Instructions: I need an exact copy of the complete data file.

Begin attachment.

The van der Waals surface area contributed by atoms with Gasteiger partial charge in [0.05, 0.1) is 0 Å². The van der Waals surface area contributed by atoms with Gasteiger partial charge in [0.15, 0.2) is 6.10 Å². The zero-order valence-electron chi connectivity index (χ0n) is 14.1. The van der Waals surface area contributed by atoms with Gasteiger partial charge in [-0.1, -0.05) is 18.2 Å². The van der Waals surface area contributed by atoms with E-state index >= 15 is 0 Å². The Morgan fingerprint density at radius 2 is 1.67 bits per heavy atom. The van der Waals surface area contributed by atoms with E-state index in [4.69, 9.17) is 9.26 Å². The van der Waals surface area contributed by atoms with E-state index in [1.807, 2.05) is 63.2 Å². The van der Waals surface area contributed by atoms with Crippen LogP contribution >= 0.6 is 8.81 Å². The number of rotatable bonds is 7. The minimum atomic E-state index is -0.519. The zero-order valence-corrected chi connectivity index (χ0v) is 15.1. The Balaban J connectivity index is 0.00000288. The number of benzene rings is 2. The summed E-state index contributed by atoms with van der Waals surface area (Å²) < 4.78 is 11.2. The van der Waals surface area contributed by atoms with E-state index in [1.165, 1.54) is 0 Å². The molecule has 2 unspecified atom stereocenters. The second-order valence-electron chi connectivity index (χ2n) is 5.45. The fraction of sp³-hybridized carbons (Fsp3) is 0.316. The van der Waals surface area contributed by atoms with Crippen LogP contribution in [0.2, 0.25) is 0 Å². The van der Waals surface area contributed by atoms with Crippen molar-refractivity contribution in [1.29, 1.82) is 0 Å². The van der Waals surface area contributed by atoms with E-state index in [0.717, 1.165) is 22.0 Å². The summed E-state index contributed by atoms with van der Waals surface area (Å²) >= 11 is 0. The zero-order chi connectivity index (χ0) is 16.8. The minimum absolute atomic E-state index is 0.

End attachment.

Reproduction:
The van der Waals surface area contributed by atoms with Gasteiger partial charge in [0.05, 0.1) is 0 Å². The van der Waals surface area contributed by atoms with Gasteiger partial charge in [0.15, 0.2) is 6.10 Å². The zero-order valence-electron chi connectivity index (χ0n) is 14.1. The van der Waals surface area contributed by atoms with Gasteiger partial charge in [-0.1, -0.05) is 18.2 Å². The van der Waals surface area contributed by atoms with E-state index >= 15 is 0 Å². The Morgan fingerprint density at radius 2 is 1.67 bits per heavy atom. The van der Waals surface area contributed by atoms with E-state index in [4.69, 9.17) is 9.26 Å². The van der Waals surface area contributed by atoms with E-state index in [1.807, 2.05) is 63.2 Å². The van der Waals surface area contributed by atoms with Crippen LogP contribution >= 0.6 is 8.81 Å². The number of rotatable bonds is 7. The minimum atomic E-state index is -0.519. The zero-order valence-corrected chi connectivity index (χ0v) is 15.1. The Balaban J connectivity index is 0.00000288. The number of benzene rings is 2. The summed E-state index contributed by atoms with van der Waals surface area (Å²) < 4.78 is 11.2. The van der Waals surface area contributed by atoms with E-state index in [1.165, 1.54) is 0 Å². The molecule has 2 unspecified atom stereocenters. The second-order valence-electron chi connectivity index (χ2n) is 5.45. The fraction of sp³-hybridized carbons (Fsp3) is 0.316. The van der Waals surface area contributed by atoms with Crippen LogP contribution in [0.2, 0.25) is 0 Å². The van der Waals surface area contributed by atoms with Crippen molar-refractivity contribution in [1.29, 1.82) is 0 Å². The van der Waals surface area contributed by atoms with E-state index in [0.717, 1.165) is 22.0 Å². The summed E-state index contributed by atoms with van der Waals surface area (Å²) >= 11 is 0. The zero-order chi connectivity index (χ0) is 16.8. The minimum absolute atomic E-state index is 0.